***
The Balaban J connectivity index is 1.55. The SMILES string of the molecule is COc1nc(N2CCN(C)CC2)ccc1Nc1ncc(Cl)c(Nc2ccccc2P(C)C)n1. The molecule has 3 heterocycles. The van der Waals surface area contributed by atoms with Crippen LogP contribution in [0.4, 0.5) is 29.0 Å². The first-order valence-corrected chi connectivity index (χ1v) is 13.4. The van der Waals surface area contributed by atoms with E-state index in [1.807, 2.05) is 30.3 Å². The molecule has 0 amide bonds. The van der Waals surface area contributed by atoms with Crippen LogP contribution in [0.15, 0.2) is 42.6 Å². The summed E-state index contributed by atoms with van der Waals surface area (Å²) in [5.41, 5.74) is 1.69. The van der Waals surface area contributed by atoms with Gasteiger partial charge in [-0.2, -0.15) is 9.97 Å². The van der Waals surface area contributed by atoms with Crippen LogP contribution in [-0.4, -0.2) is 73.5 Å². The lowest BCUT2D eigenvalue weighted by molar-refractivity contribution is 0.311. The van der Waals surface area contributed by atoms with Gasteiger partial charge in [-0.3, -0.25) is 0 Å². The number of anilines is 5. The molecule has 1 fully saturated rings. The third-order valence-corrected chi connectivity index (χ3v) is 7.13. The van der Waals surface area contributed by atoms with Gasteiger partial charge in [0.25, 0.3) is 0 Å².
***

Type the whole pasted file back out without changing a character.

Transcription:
The Balaban J connectivity index is 1.55. The SMILES string of the molecule is COc1nc(N2CCN(C)CC2)ccc1Nc1ncc(Cl)c(Nc2ccccc2P(C)C)n1. The molecule has 3 heterocycles. The van der Waals surface area contributed by atoms with Crippen LogP contribution in [0.4, 0.5) is 29.0 Å². The first-order valence-corrected chi connectivity index (χ1v) is 13.4. The van der Waals surface area contributed by atoms with E-state index in [1.807, 2.05) is 30.3 Å². The molecule has 0 amide bonds. The van der Waals surface area contributed by atoms with Crippen LogP contribution in [0.15, 0.2) is 42.6 Å². The summed E-state index contributed by atoms with van der Waals surface area (Å²) in [5.41, 5.74) is 1.69. The van der Waals surface area contributed by atoms with Gasteiger partial charge in [-0.2, -0.15) is 9.97 Å². The van der Waals surface area contributed by atoms with Crippen LogP contribution in [-0.4, -0.2) is 73.5 Å². The lowest BCUT2D eigenvalue weighted by molar-refractivity contribution is 0.311. The van der Waals surface area contributed by atoms with Gasteiger partial charge in [-0.3, -0.25) is 0 Å². The number of anilines is 5. The molecule has 1 fully saturated rings. The third-order valence-corrected chi connectivity index (χ3v) is 7.13. The van der Waals surface area contributed by atoms with Gasteiger partial charge in [0.25, 0.3) is 0 Å².